Duvall also argued the plant would be a preferred alternative to the use the land is currently zoned for, such as an apartment complex.
"[The] sky is not falling because the plant is moved across the street by 2,000 feet or so," Duvall wrote. "Every argument against this zoning change to date is drummed up bunk, hearsay and hysteria!"
Under the proposed bill, BL-2012-103, land currently allocated for multi-residential use would switch to special-use zoning to permit the construction of what attorney Tom White — a lobbyist for the parcel's owner, Hickory MC Investments, which also owns Hot Mix Asphalt Contractors LLC — calls a "state of the art" asphalt plant that would actually reduce emissions in the area. Further, HMA's extant asphalt plant on Ezell Road will apparently shutter its doors, although the company does not own that land, leading neighbors to question assurances that no new industry will take its place.
Approximately 24 Antioch residents spoke out against the bill during a 50-minute public comment hearing at the March 6 Metro Council meeting. Only four people spoke in favor of the development, including White.
Despite a number of residents who testified to pollution-related health problems, the bill passed 22-15 on second reading, and will be heard on third reading at the next council meeting.
After the comment period ended, however, Dominy said he was "not committed" to the bill. He explained he would allow it to be amended on its third reading and would not "move on it until I visit a state-of-the-art [asphalt manufacturing] facility."
Both Dominy and White cited a Georgetown University study to bolster their claims that asphalt-plant emissions do not contain carcinogens. That report, however, was published more than 20 years ago in 1991, and in its abstract it admits that its sources "all suffer from a lack of data on exposure" and that more research is needed.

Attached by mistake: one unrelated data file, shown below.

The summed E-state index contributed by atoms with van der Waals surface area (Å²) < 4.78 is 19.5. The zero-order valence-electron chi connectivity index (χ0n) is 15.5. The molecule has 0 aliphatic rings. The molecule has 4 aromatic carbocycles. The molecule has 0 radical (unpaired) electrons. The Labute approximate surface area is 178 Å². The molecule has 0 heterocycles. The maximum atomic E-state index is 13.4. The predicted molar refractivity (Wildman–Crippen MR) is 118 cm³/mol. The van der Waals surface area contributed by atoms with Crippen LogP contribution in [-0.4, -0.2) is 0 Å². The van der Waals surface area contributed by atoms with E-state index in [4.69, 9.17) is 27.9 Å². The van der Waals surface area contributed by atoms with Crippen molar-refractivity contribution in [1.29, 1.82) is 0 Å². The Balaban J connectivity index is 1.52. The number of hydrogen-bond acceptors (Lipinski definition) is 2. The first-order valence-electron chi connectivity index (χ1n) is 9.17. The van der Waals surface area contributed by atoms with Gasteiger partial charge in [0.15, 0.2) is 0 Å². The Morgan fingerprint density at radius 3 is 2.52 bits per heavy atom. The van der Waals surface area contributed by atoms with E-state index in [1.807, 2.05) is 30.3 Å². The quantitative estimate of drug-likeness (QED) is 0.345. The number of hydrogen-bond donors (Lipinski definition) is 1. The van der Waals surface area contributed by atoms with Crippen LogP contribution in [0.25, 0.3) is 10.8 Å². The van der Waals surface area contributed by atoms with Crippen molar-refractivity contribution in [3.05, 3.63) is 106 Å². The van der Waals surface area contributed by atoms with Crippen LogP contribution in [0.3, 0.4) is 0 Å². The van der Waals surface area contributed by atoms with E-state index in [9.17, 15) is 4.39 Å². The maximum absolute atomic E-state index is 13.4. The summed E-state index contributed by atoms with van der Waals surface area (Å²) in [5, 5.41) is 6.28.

More recent studies reveal that emissions from asphalt plants are becoming linked with known carcinogens such as mercury, chromium and cadmium, among many others. According to a 2001 report co-authored by the Blue Ridge Environmental Defense League, the Environmental Protection Agency has "acknowledged that their limited resources" permit the testing of only a small fraction of nearly 50,000 untested chemicals annually. The BREDL study also noted that in neighborhoods with asphalt plants, property values plummeted by 56 percent.
Data from Metro Nashville Air Pollution Control shows that in 2010, the existing HMA plant emitted more than 3 tons of particulate matter. This serves as "vehicles" for the trace amounts of heavy metals produced by the plant, which latch on as they disseminate through the air. Neither White nor Dominy has released data on the level of emissions the new plant is expected to generate.
Nonetheless, Kelley hopes Dominy will "do the right thing," and she tells the Scene that she's talked to elected officials within and outside the council who share her concerns.
"One asphalt plant is more than enough for our neighborhood," Kelley says. "We don't need a new one in our backyard."